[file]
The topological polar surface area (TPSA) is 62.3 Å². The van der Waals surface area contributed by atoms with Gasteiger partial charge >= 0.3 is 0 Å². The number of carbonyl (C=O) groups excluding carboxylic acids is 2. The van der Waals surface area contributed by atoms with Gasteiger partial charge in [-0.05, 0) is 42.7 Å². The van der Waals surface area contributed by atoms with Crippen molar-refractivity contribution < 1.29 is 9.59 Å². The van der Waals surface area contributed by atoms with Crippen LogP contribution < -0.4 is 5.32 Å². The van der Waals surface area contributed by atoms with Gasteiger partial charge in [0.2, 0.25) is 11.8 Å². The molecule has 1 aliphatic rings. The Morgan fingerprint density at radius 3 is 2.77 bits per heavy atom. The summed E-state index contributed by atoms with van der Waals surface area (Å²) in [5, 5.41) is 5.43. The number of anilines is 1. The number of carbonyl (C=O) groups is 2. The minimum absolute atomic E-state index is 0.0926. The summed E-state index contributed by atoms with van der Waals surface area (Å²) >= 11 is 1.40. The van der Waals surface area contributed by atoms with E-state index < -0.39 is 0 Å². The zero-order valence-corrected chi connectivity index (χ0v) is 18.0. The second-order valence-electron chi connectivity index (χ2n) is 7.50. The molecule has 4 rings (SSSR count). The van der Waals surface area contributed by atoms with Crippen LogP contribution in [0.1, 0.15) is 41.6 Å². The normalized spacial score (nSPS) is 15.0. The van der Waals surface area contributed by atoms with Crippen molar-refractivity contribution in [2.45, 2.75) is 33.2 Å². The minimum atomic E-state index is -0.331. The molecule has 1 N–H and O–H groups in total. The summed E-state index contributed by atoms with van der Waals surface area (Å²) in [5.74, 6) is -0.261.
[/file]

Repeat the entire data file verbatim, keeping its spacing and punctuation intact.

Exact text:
The topological polar surface area (TPSA) is 62.3 Å². The van der Waals surface area contributed by atoms with Gasteiger partial charge >= 0.3 is 0 Å². The number of carbonyl (C=O) groups excluding carboxylic acids is 2. The van der Waals surface area contributed by atoms with Gasteiger partial charge in [-0.05, 0) is 42.7 Å². The van der Waals surface area contributed by atoms with Crippen molar-refractivity contribution < 1.29 is 9.59 Å². The van der Waals surface area contributed by atoms with Crippen LogP contribution < -0.4 is 5.32 Å². The van der Waals surface area contributed by atoms with Gasteiger partial charge in [0.2, 0.25) is 11.8 Å². The molecule has 1 aliphatic rings. The Morgan fingerprint density at radius 3 is 2.77 bits per heavy atom. The summed E-state index contributed by atoms with van der Waals surface area (Å²) in [5, 5.41) is 5.43. The number of anilines is 1. The number of carbonyl (C=O) groups is 2. The minimum absolute atomic E-state index is 0.0926. The summed E-state index contributed by atoms with van der Waals surface area (Å²) >= 11 is 1.40. The van der Waals surface area contributed by atoms with E-state index < -0.39 is 0 Å². The zero-order valence-corrected chi connectivity index (χ0v) is 18.0. The second-order valence-electron chi connectivity index (χ2n) is 7.50. The molecule has 4 rings (SSSR count). The van der Waals surface area contributed by atoms with Crippen LogP contribution in [0.1, 0.15) is 41.6 Å². The normalized spacial score (nSPS) is 15.0. The van der Waals surface area contributed by atoms with Crippen molar-refractivity contribution in [2.45, 2.75) is 33.2 Å². The minimum atomic E-state index is -0.331. The molecule has 1 N–H and O–H groups in total. The summed E-state index contributed by atoms with van der Waals surface area (Å²) in [5.74, 6) is -0.261.